Gwen John chose to live alone in Paris and later in Meudon
Paintings by one of the most celebrated Welsh artists of the 20th Century have been acquired by the National Museums and Galleries of Wales.
Two works by Gwen John, born in Haverfordwest, Pembrokeshire in 1876, and sister of the leading artist and ground-breaking bohemian Augustus John, are now on display in Cardiff.
The Japanese Doll is a still life set in the artist's studio in Meudon, near Paris, and The Little Interior is one of around twenty oil paintings exhibited in London to critical acclaim in the summer of 1926.
The National Art Collections Fund (Art Fund), the UK's largest independent art charity, gave a £15,000 grant towards the purchase of The Japanese Doll which cost £107,813.
Renowned for her intimate and delicate art, Gwen John was to produce nearly 200 oil paintings over 30 years.
The daughter of a respectable solicitor, her family moved to Tenby following her mother's death in 1884.
Educated at London's Slade School of Fine Art in 1895 and the Académie Carmen, Paris in 1903, she became acquainted with some of the leading figures of the artistic avant-garde.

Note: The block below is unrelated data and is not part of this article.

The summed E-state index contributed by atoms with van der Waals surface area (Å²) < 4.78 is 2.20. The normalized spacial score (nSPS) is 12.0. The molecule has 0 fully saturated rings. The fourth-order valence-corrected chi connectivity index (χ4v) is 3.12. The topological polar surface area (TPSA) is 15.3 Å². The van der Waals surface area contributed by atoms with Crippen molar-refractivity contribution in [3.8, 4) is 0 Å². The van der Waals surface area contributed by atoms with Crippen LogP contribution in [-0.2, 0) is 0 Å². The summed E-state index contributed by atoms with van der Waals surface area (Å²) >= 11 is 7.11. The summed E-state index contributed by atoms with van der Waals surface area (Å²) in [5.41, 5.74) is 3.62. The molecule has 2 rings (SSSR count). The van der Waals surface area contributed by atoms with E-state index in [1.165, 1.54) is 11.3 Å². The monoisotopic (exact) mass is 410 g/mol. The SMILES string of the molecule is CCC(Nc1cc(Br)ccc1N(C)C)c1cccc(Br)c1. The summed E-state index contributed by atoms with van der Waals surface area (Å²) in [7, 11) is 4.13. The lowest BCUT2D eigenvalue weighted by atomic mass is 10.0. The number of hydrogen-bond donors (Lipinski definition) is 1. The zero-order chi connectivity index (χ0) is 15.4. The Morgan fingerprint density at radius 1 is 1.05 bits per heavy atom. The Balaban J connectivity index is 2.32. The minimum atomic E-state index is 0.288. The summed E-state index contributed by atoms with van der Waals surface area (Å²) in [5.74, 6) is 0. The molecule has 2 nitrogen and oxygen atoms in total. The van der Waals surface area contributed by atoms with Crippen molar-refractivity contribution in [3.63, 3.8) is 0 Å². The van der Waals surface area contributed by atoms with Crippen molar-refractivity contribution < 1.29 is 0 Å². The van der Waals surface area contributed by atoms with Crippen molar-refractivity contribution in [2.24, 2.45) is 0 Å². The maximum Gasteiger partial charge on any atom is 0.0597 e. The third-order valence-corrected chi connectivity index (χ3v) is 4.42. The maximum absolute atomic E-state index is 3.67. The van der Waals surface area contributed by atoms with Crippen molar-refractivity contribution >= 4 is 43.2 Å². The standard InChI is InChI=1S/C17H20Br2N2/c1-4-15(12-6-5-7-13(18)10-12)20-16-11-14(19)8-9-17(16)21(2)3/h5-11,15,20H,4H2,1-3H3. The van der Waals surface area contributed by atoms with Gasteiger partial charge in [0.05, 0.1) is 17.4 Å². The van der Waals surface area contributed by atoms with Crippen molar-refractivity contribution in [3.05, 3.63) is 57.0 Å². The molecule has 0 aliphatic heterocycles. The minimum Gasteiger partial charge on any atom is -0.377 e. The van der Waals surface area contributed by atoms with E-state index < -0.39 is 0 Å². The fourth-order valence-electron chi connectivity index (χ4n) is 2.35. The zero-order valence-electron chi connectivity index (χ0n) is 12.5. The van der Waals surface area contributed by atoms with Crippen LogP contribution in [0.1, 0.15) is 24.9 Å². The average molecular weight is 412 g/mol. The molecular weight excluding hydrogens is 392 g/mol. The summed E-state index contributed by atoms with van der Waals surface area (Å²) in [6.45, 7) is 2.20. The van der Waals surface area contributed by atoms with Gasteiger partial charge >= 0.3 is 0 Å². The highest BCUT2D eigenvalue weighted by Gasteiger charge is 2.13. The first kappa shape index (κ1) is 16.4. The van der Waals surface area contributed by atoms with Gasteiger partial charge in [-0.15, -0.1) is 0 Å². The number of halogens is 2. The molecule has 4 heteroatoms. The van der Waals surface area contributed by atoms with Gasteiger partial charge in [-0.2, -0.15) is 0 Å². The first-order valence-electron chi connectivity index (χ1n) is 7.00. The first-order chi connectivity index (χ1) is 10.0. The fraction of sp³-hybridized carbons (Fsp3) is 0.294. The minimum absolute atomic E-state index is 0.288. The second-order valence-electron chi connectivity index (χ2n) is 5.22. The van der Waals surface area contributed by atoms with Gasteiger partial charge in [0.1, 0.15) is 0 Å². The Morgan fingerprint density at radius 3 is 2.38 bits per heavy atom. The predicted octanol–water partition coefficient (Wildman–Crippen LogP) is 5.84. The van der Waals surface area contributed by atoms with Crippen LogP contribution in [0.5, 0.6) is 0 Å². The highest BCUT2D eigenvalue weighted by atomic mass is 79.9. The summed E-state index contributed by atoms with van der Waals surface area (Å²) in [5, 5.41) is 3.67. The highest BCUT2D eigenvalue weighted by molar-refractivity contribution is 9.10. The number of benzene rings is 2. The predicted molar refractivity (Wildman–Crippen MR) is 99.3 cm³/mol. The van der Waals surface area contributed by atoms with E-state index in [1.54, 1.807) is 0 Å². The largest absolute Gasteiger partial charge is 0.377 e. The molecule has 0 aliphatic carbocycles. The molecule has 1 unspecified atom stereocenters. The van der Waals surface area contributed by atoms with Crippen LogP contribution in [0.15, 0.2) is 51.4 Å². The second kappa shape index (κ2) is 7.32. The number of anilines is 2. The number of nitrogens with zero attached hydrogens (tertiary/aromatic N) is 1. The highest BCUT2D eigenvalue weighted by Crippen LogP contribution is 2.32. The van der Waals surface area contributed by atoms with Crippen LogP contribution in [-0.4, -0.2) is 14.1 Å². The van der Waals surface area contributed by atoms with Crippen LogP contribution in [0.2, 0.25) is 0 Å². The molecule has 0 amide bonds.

She modelled for the sculptor Auguste Rodin, became his mistress and moved to France to be near him, but her long association with him ended in 1906.
She was friendly with the poet Rilke and with her neighbour the Catholic philosopher Jacques Maritain and became a Catholic in 1913.
Many of her paintings depict the nuns in a Dominican convent near her home.
She died unrecognised, a semi-religious recluse, in 1939.
Her brother once said that he would only be remembered as her brother, but is now recognised as the greater artist.
Once she moved to France, she never returned to her homeland.
The Japanese Doll and The Little Interior join six other paintings and nearly a thousand of her drawings in the National Museums & Galleries of Wales art collections now on display in Cardiff.